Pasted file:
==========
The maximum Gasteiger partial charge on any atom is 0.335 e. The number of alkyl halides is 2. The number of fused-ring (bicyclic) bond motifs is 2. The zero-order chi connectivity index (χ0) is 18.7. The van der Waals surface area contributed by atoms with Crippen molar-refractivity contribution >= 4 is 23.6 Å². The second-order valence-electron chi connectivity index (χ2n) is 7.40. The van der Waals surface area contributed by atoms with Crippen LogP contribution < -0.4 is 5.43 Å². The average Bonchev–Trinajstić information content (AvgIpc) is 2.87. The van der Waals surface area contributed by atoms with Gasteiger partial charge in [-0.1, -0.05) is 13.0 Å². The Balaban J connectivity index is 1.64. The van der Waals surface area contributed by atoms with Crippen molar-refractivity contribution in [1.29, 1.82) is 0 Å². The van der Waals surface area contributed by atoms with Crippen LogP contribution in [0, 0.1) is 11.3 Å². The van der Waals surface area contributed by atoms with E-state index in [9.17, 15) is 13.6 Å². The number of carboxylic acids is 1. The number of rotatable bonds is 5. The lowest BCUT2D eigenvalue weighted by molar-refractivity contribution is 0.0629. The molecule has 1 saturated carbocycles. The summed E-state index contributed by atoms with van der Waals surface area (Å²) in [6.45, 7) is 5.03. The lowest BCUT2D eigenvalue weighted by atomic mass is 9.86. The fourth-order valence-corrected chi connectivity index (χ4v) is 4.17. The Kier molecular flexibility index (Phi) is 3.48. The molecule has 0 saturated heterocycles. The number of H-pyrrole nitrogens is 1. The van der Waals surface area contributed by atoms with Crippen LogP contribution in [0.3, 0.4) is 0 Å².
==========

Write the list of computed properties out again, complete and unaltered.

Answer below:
The maximum Gasteiger partial charge on any atom is 0.335 e. The number of alkyl halides is 2. The number of fused-ring (bicyclic) bond motifs is 2. The zero-order chi connectivity index (χ0) is 18.7. The van der Waals surface area contributed by atoms with Crippen molar-refractivity contribution >= 4 is 23.6 Å². The second-order valence-electron chi connectivity index (χ2n) is 7.40. The van der Waals surface area contributed by atoms with Crippen LogP contribution < -0.4 is 5.43 Å². The average Bonchev–Trinajstić information content (AvgIpc) is 2.87. The van der Waals surface area contributed by atoms with Gasteiger partial charge in [-0.1, -0.05) is 13.0 Å². The Balaban J connectivity index is 1.64. The van der Waals surface area contributed by atoms with Crippen molar-refractivity contribution in [1.29, 1.82) is 0 Å². The van der Waals surface area contributed by atoms with Crippen LogP contribution in [0, 0.1) is 11.3 Å². The van der Waals surface area contributed by atoms with E-state index in [9.17, 15) is 13.6 Å². The number of carboxylic acids is 1. The number of rotatable bonds is 5. The lowest BCUT2D eigenvalue weighted by molar-refractivity contribution is 0.0629. The molecule has 1 saturated carbocycles. The summed E-state index contributed by atoms with van der Waals surface area (Å²) in [6.45, 7) is 5.03. The lowest BCUT2D eigenvalue weighted by atomic mass is 9.86. The fourth-order valence-corrected chi connectivity index (χ4v) is 4.17. The Kier molecular flexibility index (Phi) is 3.48. The molecule has 0 saturated heterocycles. The number of H-pyrrole nitrogens is 1. The van der Waals surface area contributed by atoms with Crippen LogP contribution in [0.3, 0.4) is 0 Å².